The Choices When Framing: Reinforce Your Values or Find Empathy for Theirs? (1)

What’s the best way to frame political arguments? Some argue that we should tell stories that express our own values strongly — preferably with many voices repeating and reinforcing the same story; this is the approach in George Lakoff’s Don’t Think of an Elephant. At the opposite end of the spectrum, we hear advice as in Jonathan Haidt’s The Righteous Mind (and Moral Foundations Theory) to spend more time listening to conservative opposition and coming to understand their values — more empathy, more compassion. Progressives often argue about where on this spectrum we are most effective.

What strategy does the Democratic leadership choose? Even When It Doesn’t Save Money: Don’t use other people’s values and logic, use your own by Nathan J. Robinson explores the Democratic framing on issues related to prisons and to welfare.

Robinson reviews progressive outreach on issues from the death penalty to drug testing welfare recipients. For each issue liberals have focused on cost-savings as a value-neutral way to push our policies without expressing own own liberal values:

“Each of these arguments has something in common: they support a left-wing policy position, without requiring a left-wing set of moral preferences.”

This breaks the spectrum we set up just a moment ago. Saying that “the death penalty is expensive” does not involve listening to conservatives and understanding their values — we have not slowed down and explored their moral foundations. And we have not expressed our real values.

Democrats have been doing this for a long time now. Robinson’s article covers example after example of triangulation, seeking neutral values between left and right, neither expressing our own values fully nor understanding and engaging our opponents deeper values. Triangulation seems to be the main tactic Democrats are using. We sometimes argue about whether to express outrage, whether to push our values when moderates don’t agree, whether to feel more empathy — but the actual framing mainstream Democrats use is usually just muddled triangulation, which basically trying to stay out of trouble.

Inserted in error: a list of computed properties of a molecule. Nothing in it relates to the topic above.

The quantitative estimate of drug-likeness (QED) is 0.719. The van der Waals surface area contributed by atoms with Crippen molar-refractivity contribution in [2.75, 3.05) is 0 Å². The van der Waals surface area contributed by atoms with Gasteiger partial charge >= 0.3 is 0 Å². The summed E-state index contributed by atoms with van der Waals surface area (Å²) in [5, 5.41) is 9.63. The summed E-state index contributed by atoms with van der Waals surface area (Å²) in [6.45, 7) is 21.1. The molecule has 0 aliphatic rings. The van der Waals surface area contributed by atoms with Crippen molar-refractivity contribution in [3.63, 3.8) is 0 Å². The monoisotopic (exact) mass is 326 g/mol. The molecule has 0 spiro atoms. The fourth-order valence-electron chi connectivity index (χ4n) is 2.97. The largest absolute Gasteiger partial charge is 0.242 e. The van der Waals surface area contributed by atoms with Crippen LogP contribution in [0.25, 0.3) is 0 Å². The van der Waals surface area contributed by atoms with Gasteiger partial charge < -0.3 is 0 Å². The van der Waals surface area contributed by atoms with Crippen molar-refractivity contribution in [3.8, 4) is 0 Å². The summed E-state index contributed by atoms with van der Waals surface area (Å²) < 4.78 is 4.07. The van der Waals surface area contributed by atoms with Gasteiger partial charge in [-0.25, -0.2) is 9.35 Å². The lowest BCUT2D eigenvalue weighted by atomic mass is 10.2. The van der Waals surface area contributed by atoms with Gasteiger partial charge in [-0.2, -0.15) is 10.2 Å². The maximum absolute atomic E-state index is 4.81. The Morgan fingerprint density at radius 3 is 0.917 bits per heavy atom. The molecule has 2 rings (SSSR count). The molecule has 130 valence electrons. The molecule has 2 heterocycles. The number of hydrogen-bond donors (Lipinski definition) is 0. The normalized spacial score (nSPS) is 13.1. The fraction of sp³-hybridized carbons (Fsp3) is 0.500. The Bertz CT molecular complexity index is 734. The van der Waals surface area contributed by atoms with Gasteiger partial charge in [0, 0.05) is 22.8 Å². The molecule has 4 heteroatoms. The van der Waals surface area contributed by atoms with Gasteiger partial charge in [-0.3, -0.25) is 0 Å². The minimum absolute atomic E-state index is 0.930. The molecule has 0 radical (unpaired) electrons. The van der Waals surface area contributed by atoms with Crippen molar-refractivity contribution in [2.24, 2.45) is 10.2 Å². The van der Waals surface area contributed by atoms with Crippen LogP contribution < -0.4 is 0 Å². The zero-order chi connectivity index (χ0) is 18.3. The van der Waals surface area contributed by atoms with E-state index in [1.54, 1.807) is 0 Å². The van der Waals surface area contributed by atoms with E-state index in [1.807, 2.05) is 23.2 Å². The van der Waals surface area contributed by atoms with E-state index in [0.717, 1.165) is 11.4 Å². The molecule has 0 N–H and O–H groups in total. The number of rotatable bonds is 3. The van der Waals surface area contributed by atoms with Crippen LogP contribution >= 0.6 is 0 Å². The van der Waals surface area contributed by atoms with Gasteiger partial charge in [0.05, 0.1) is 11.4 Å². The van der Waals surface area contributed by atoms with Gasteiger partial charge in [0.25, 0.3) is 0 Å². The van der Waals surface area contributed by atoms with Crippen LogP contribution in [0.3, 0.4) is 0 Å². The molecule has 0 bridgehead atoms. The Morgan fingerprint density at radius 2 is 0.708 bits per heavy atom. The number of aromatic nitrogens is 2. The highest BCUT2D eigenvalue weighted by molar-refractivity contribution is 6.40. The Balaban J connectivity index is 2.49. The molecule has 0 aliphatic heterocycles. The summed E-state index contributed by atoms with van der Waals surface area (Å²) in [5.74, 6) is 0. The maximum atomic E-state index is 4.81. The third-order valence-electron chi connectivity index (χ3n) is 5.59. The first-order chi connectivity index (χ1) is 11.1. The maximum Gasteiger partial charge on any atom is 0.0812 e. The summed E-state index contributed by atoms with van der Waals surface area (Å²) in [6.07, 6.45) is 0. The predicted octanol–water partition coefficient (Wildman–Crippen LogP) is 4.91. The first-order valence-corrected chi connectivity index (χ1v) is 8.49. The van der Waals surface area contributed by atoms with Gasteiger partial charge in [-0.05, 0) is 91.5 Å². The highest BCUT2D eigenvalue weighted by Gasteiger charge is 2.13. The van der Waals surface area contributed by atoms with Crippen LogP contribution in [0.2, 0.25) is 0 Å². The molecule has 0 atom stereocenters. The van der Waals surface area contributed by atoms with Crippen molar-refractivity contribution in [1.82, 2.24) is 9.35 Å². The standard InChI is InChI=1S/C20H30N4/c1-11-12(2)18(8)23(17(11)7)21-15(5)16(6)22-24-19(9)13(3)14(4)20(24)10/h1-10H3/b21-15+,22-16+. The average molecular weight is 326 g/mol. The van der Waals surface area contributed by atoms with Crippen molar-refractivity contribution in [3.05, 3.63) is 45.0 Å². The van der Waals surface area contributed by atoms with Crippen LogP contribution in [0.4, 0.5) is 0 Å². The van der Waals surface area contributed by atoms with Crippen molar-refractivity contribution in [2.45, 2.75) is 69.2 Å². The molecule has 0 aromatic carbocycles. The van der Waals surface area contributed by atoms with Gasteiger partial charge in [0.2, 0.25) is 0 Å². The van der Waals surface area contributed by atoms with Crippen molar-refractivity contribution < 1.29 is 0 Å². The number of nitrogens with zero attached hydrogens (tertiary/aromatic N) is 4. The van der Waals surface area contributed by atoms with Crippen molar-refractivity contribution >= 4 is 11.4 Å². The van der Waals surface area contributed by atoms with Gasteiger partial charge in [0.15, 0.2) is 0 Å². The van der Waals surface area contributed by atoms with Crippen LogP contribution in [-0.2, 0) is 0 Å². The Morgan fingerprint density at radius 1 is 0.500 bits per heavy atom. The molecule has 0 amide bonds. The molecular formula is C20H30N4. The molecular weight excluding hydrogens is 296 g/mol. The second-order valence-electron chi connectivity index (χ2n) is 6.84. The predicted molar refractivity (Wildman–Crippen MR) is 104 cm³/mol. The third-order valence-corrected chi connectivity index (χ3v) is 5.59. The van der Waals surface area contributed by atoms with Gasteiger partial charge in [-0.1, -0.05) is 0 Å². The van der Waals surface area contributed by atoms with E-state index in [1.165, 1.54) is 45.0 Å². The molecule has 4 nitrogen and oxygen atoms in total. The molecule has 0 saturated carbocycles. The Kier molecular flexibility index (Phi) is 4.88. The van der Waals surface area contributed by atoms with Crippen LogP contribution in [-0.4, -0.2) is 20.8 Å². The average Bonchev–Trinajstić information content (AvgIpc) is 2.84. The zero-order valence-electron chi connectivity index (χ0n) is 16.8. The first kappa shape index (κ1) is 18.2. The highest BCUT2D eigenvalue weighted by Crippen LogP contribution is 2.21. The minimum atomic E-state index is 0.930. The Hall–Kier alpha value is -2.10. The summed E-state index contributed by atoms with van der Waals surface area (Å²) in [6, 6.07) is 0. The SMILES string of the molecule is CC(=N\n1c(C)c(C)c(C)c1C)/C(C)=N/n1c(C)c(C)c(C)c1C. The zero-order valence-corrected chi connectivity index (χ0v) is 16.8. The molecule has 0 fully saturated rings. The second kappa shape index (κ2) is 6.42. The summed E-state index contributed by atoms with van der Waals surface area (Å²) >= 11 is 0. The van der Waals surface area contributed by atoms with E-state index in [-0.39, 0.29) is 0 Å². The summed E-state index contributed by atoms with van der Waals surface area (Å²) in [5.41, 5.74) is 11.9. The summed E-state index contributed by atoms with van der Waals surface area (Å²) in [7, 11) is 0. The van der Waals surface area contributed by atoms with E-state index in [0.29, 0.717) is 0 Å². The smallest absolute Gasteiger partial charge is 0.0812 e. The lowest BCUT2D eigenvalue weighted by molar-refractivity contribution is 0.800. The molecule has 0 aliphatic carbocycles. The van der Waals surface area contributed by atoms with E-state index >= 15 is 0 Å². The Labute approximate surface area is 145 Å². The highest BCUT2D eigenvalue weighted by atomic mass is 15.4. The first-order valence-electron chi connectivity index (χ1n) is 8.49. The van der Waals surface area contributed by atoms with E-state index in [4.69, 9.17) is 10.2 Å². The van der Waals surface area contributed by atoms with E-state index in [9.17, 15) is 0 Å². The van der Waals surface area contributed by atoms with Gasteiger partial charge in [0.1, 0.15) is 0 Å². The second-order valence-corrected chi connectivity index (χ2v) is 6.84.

Many grassroots Democrats intuit a conflict between echoing your own story with clarity and sometimes even anger —vs.— having empathy and taking time to listen on the other. But it’s a false conflict, there is time to do both. The problem is doing neither. When it is your turn to listen, listen well, listen to individuals rather than politicians, make sure they feel heard, assume that voters (if not always politicians) are decent people and listen to both their values and their needs — leave people feeling like you are on their side even if you disagree. When it is your time to talk, don’t muddle. Don’t pretend that your policies are just technically better, a way to save a few dollars, when you really are calling for treating human life with dignity — if you disagree, disagree, share your heart.

Since Reagan, Republicans have been able to accuse Democrats of being “card-carrying liberals” and gotten Democratic politicians to squirm instead of own it. You can not triangulate on values and leadership and stay popular over the long run: our nation has had a long hangup against Socialism, yet in the polls right now arguably* the number one politician in the country often associates himself with that word. The data from the polls and the last election is clear: you can have your idealism and be popular too. You can also treat voters who disagree with dignity and listen to them: you can avoid insulting people without avoiding expressing your beliefs. If the party refuses to give stage time primarily to people who believe, that means the party is gutless, and will come across as gutless, and lose.


* I haven’t found a good matchup of poll numbers. Sanders and Obama both seem to be doing quite well. Polls for Obama at 55% and Sanders, more recently, at 61%, but Obama was not in the same poll.


Originally published at cognitivepolitics.org on March 27, 2017.

Like what you read? Give Stephen Cataldo a round of applause.

From a quick cheer to a standing ovation, clap to show how much you enjoyed this story.